This site uses cookies to provide you with a more responsive and personalised service. By using this site you agree to our use of cookies. Please read our cookie notice ( for more information on the cookies we use and how to delete or block them.
The full functionality of our site is not supported on your browser version, or you may have 'compatibility mode' selected. Please turn off compatibility mode, upgrade your browser to at least Internet Explorer 9, or try using another browser such as Google Chrome or Mozilla Firefox.

Hans Hoogervorst outlines the progress of improvements to the IFRS Standards and further changes that are on the horizon

  • IFRS - IASB Image
  • IFRS  - Speech Image

Dec 10, 2015

On December 10, 2015, during the 2015 annual AICPA Conference, IASB Chairman Hans Hoogervorst spoke about the IFRS developments during 2015 and what to expect in the upcoming year.

Mr. Hoogervorst talked about the near-completion of the decade-long programme of convergence with the Financial Accounting Standards Board (FASB), which has delivered improved standards for revenue recognition and leases.  He said the joint work on the Revenue Standard had been a success that few would have thought possible 10 years ago, resulting in companies all over the world using the same Standard for reporting their top-line results.

Next, Mr. Hooger­vorst went on to talk about the expanded use of IFRS in Asian countries, specif­i­cally outlining progress made in Japan, India, and China, and provided an example of how far the acceptance of IFRS has come in the US. However, he noted that “the next several years are unlikely to bring big progress toward domestic use of IFRS in the United States. Still, there are substantive American interests at stake. IFRS strips out significant costs for American investors, multinational preparers and global accounting networks. More generally, the US has a big interest in a strong infrastructure for the global economy, of which IFRS is an important part.”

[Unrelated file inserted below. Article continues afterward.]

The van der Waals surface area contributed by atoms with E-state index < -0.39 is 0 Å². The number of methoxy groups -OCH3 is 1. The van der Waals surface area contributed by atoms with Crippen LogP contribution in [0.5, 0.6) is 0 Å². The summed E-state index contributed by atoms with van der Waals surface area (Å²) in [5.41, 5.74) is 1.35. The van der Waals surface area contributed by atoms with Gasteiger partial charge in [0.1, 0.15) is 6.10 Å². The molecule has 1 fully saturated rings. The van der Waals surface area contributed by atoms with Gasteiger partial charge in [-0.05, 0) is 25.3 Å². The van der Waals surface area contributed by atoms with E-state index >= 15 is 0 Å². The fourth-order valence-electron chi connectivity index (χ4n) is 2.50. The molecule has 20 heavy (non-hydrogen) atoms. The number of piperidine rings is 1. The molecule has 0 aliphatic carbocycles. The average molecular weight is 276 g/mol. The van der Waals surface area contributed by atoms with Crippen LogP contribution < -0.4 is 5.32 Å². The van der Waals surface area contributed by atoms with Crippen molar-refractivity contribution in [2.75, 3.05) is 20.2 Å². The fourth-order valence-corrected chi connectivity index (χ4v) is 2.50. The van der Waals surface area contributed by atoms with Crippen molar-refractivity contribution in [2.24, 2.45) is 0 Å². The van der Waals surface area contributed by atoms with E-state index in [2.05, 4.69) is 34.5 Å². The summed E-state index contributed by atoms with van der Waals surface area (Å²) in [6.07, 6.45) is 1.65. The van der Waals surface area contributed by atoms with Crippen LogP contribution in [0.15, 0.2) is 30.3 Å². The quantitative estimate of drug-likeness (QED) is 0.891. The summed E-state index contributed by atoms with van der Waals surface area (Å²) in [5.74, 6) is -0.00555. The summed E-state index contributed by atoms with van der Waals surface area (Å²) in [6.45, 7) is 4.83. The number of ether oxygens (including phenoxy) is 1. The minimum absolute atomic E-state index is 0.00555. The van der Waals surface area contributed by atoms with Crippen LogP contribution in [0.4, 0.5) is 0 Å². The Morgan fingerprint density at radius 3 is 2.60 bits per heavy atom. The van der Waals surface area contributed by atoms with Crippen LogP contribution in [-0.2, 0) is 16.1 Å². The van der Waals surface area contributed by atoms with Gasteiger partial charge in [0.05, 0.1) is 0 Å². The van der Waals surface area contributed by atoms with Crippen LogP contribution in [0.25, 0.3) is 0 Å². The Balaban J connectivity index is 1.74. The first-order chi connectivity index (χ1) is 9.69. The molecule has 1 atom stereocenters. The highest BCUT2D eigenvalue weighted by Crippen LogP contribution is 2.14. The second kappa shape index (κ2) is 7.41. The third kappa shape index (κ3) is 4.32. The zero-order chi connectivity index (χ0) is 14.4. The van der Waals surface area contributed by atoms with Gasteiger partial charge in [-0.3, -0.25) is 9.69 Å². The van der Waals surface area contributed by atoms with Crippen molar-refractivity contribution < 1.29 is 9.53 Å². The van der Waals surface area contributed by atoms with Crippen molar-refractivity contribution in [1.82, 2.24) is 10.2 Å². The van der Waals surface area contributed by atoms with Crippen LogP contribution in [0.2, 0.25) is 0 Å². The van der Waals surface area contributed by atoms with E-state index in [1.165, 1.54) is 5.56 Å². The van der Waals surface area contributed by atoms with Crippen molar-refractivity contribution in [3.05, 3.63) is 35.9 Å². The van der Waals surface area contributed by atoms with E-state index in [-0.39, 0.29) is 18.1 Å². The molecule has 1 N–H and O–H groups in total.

The full transcript of the speech is available on the IASB’s Web site.

Correction list for hyphenation

These words serve as exceptions. Once entered, they are only hyphenated at the specified hyphenation points. Each word should be on a separate line.